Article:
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Average critic rating : 93.5 points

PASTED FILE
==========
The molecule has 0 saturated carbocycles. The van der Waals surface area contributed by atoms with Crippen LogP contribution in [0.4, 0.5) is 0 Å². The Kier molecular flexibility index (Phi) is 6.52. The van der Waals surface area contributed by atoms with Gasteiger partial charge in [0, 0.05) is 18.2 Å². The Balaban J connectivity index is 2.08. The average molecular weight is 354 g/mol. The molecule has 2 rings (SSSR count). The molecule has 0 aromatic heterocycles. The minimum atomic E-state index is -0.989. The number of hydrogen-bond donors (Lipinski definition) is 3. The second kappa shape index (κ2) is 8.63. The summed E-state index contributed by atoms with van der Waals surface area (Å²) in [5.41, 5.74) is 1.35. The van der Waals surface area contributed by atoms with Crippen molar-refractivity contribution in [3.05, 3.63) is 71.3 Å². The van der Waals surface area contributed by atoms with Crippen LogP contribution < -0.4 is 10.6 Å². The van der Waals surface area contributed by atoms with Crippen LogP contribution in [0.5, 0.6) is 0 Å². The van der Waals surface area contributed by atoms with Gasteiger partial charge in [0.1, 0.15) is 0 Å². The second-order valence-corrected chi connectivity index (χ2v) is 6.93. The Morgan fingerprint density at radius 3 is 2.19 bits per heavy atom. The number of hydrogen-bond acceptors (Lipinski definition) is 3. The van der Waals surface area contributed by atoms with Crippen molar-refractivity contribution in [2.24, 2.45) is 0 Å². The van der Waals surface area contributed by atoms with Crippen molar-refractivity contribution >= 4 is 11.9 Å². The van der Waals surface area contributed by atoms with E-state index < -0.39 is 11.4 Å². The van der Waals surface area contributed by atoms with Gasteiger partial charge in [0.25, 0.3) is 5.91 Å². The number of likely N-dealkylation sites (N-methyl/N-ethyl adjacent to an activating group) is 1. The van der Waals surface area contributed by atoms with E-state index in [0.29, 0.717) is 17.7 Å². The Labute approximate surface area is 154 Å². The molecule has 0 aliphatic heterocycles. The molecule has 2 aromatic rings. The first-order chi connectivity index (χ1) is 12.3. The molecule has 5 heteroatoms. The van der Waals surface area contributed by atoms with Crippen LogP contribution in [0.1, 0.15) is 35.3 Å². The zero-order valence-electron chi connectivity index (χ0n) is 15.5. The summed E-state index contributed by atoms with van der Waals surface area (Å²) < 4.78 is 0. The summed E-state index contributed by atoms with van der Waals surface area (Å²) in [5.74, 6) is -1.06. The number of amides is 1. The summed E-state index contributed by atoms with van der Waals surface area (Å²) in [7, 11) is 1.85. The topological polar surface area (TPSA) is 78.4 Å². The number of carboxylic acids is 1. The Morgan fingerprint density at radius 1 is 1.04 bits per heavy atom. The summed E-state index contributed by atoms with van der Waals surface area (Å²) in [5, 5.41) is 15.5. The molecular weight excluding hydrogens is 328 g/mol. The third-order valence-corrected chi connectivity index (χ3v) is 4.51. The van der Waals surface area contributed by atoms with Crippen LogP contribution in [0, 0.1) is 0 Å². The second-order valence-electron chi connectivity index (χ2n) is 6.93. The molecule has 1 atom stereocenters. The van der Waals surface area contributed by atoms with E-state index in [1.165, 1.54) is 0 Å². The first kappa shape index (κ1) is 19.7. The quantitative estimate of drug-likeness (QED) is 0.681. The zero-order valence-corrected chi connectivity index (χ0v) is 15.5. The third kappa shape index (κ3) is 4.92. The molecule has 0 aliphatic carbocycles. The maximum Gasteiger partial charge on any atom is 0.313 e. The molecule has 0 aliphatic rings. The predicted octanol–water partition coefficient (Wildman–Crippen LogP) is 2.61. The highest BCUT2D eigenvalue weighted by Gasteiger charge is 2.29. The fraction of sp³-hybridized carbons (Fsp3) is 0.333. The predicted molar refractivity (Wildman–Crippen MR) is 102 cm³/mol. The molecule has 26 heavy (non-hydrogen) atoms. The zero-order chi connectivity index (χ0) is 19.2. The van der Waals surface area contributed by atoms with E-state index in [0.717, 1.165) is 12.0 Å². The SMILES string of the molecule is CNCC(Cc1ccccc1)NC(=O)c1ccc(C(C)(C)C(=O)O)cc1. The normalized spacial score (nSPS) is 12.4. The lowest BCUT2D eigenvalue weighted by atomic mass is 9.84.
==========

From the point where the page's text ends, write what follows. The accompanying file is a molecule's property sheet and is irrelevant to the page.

You know you are in for a show when the first of a trio of Nuits St.-Georges crus that a producer pours for you is his or her Les St.-Georges – i.e. from the commune’s ostensive grand cru – and when it comes to the 2008 Nuits St.-Georges Les Cailles that Brakir and Saouma poured for me third (and of which they have one barrel) there is no question one is in the presence of great wine. Crushed stone along with red currant and red raspberry inform the nose and a silken-textured yet bright palate, where a deep, meaty, saline, and shrimp shell savor emerges and carries into a finish of vibratory energy and prodigious length. There is a certain austerity to the flavors and understatement to the fruit here, reflecting a vinous personality whose basic direction is I think unlikely to change in bottle, but which may become more generous as it completes its elevage and gain complexity if given a half dozen years of cellaring. It should continue to offer rewards 15-20 years from now. ||In 2008, maintained Mounir Saouma, growers had to decide between two fundamentally different approaches: “Am I going to give in to fear because there is some rot, press gently; not macerate a lot; not keep a lot of lees; work with clean juice and plenty of sulfur? Or am I going to take another direction to counterbalance high acidity by macerating long, pressing deeply, putting a lot of lees in the wines, and aging a long time on those lees” and in his case without racking or adding sulfur. The barrels were topped not with wine but with stored lees, and Saouma gave me a chance to taste the richly-textured, fragrant quality of lees still retained after 18 months. Despite the fact that malo-lactic conversion is nearly always late in this cellar, the 2008s finished more or less on schedule, which here means by late summer or September. Alcohol levels, incidentally, generally finished just a bit over 13% in both vintages. The first, highly selective rackings of 2008s were due to take place soon after I tasted in March, with bottling anticipated between late spring and September of this year. “They’re still slippery fish,” noted Saouma’s partner, (and spouse) Rotem Brakir, this March of their evolving 2008s, and added: “We like to see the wines tasting every day well for two months before we bottle.” I last tasted most of the 2007s solely in June, 2009, and most of those prior to bottling. Of this vintage, Saouma, maintains it was important to pick Pinots in the first week of September and “not to exaggerate; to accept that, yes, there was a little bit of rot, and a portion of the fruit that was not entirely ripe; but to press deeply, to delay malo, and to keep a lot of lees in the barrel. Our 2007s were going through malo,” he notes, “when many growers were bottling theirs.” Talk may be cheap when it comes to the notion of wine “making itself,” acknowledges Rotem Brakir, but adds “2007 was a real lesson for us. Sometimes you have to sit and be quiet, while the wine educates you.” The results are unquestionably remarkable for their vintage. (The Le Moine wines – for more about whose sources and upbringing consult my reports in issue 171 – are rendered in such small quantities that I have generally indicated in my notes the number of barrels produced – each equivalent to approximately 25 cases. In each case where there I did not taste the bottled wine and are multiple barrels, I tasted a pre-assemblage.) The exceptional quality and promise of the Le Moine wines from two such challenging vintages is certainly a tribute to the unusual vinificatory approach chosen by Saouma and Brakir; to the caliber of the growers whose wines they select; and to at least some degree, I suspect, reflects the control they are able to exercise in collaboration with those growers, although Saouma down-plays such considerations, insisting that “if you find a grower you really like for a particular appellation, then you respect that grower’s choices.” Wine Advocate.June, 2010
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